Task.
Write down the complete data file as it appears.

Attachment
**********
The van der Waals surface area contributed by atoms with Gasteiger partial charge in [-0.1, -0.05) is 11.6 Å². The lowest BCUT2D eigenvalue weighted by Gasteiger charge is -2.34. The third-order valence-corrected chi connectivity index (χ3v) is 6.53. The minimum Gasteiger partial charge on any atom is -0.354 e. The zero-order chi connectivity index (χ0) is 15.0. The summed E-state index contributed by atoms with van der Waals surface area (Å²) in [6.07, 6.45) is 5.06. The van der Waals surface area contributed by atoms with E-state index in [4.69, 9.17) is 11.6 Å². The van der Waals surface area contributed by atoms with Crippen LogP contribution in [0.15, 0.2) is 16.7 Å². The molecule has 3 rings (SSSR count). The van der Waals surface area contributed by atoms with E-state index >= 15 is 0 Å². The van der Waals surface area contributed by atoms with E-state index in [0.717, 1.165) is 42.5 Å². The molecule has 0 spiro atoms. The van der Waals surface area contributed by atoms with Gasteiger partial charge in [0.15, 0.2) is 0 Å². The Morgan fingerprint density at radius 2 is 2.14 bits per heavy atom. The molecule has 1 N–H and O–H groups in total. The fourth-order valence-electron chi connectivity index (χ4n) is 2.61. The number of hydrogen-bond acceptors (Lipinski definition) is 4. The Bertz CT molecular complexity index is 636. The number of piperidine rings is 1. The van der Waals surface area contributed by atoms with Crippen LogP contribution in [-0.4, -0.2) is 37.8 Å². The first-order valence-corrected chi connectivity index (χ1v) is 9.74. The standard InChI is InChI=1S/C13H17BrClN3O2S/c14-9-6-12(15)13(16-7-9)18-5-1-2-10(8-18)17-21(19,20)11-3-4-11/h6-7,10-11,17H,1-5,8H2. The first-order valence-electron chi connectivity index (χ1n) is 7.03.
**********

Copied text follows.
The van der Waals surface area contributed by atoms with Gasteiger partial charge in [-0.1, -0.05) is 11.6 Å². The lowest BCUT2D eigenvalue weighted by Gasteiger charge is -2.34. The third-order valence-corrected chi connectivity index (χ3v) is 6.53. The minimum Gasteiger partial charge on any atom is -0.354 e. The zero-order chi connectivity index (χ0) is 15.0. The summed E-state index contributed by atoms with van der Waals surface area (Å²) in [6.07, 6.45) is 5.06. The van der Waals surface area contributed by atoms with E-state index in [4.69, 9.17) is 11.6 Å². The van der Waals surface area contributed by atoms with Crippen LogP contribution in [0.15, 0.2) is 16.7 Å². The molecule has 3 rings (SSSR count). The van der Waals surface area contributed by atoms with E-state index >= 15 is 0 Å². The van der Waals surface area contributed by atoms with E-state index in [0.717, 1.165) is 42.5 Å². The molecule has 0 spiro atoms. The van der Waals surface area contributed by atoms with Gasteiger partial charge in [0.15, 0.2) is 0 Å². The Morgan fingerprint density at radius 2 is 2.14 bits per heavy atom. The molecule has 1 N–H and O–H groups in total. The fourth-order valence-electron chi connectivity index (χ4n) is 2.61. The number of hydrogen-bond acceptors (Lipinski definition) is 4. The Bertz CT molecular complexity index is 636. The number of piperidine rings is 1. The van der Waals surface area contributed by atoms with Crippen LogP contribution in [-0.4, -0.2) is 37.8 Å². The first-order valence-corrected chi connectivity index (χ1v) is 9.74. The standard InChI is InChI=1S/C13H17BrClN3O2S/c14-9-6-12(15)13(16-7-9)18-5-1-2-10(8-18)17-21(19,20)11-3-4-11/h6-7,10-11,17H,1-5,8H2. The first-order valence-electron chi connectivity index (χ1n) is 7.03.